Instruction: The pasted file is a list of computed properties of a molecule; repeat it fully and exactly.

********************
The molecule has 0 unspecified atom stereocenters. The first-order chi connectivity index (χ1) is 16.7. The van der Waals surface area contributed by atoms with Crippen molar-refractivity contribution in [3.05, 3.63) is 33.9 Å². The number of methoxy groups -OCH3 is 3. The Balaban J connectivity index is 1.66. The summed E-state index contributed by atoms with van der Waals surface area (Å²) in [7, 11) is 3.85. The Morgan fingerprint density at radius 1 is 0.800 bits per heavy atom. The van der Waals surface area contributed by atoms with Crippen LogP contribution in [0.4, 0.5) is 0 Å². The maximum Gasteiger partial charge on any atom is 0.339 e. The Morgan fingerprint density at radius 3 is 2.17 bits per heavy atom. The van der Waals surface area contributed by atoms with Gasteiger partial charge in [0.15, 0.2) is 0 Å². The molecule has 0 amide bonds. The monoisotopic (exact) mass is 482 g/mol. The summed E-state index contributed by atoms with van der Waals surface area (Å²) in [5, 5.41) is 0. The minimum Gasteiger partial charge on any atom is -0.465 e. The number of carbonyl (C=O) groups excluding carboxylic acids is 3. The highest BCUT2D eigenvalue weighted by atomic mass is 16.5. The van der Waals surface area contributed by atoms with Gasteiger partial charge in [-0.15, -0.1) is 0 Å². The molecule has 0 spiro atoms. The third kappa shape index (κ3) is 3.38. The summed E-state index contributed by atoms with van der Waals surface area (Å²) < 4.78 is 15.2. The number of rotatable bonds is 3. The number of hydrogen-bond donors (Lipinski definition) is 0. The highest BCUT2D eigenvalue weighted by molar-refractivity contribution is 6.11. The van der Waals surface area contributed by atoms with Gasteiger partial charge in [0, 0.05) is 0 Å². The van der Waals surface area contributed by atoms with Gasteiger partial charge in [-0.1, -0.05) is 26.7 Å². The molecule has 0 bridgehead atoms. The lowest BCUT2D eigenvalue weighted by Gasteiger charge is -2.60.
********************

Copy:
The molecule has 0 unspecified atom stereocenters. The first-order chi connectivity index (χ1) is 16.7. The van der Waals surface area contributed by atoms with Crippen molar-refractivity contribution in [3.05, 3.63) is 33.9 Å². The number of methoxy groups -OCH3 is 3. The Balaban J connectivity index is 1.66. The summed E-state index contributed by atoms with van der Waals surface area (Å²) in [7, 11) is 3.85. The Morgan fingerprint density at radius 1 is 0.800 bits per heavy atom. The van der Waals surface area contributed by atoms with Crippen LogP contribution in [0.4, 0.5) is 0 Å². The maximum Gasteiger partial charge on any atom is 0.339 e. The Morgan fingerprint density at radius 3 is 2.17 bits per heavy atom. The van der Waals surface area contributed by atoms with Gasteiger partial charge in [0.15, 0.2) is 0 Å². The molecule has 0 amide bonds. The monoisotopic (exact) mass is 482 g/mol. The summed E-state index contributed by atoms with van der Waals surface area (Å²) in [5, 5.41) is 0. The minimum Gasteiger partial charge on any atom is -0.465 e. The number of carbonyl (C=O) groups excluding carboxylic acids is 3. The highest BCUT2D eigenvalue weighted by atomic mass is 16.5. The van der Waals surface area contributed by atoms with Gasteiger partial charge in [-0.15, -0.1) is 0 Å². The molecule has 0 spiro atoms. The third kappa shape index (κ3) is 3.38. The summed E-state index contributed by atoms with van der Waals surface area (Å²) < 4.78 is 15.2. The number of rotatable bonds is 3. The number of hydrogen-bond donors (Lipinski definition) is 0. The highest BCUT2D eigenvalue weighted by molar-refractivity contribution is 6.11. The van der Waals surface area contributed by atoms with Gasteiger partial charge in [0, 0.05) is 0 Å². The van der Waals surface area contributed by atoms with Gasteiger partial charge in [-0.1, -0.05) is 26.7 Å². The molecule has 0 bridgehead atoms. The lowest BCUT2D eigenvalue weighted by Gasteiger charge is -2.60.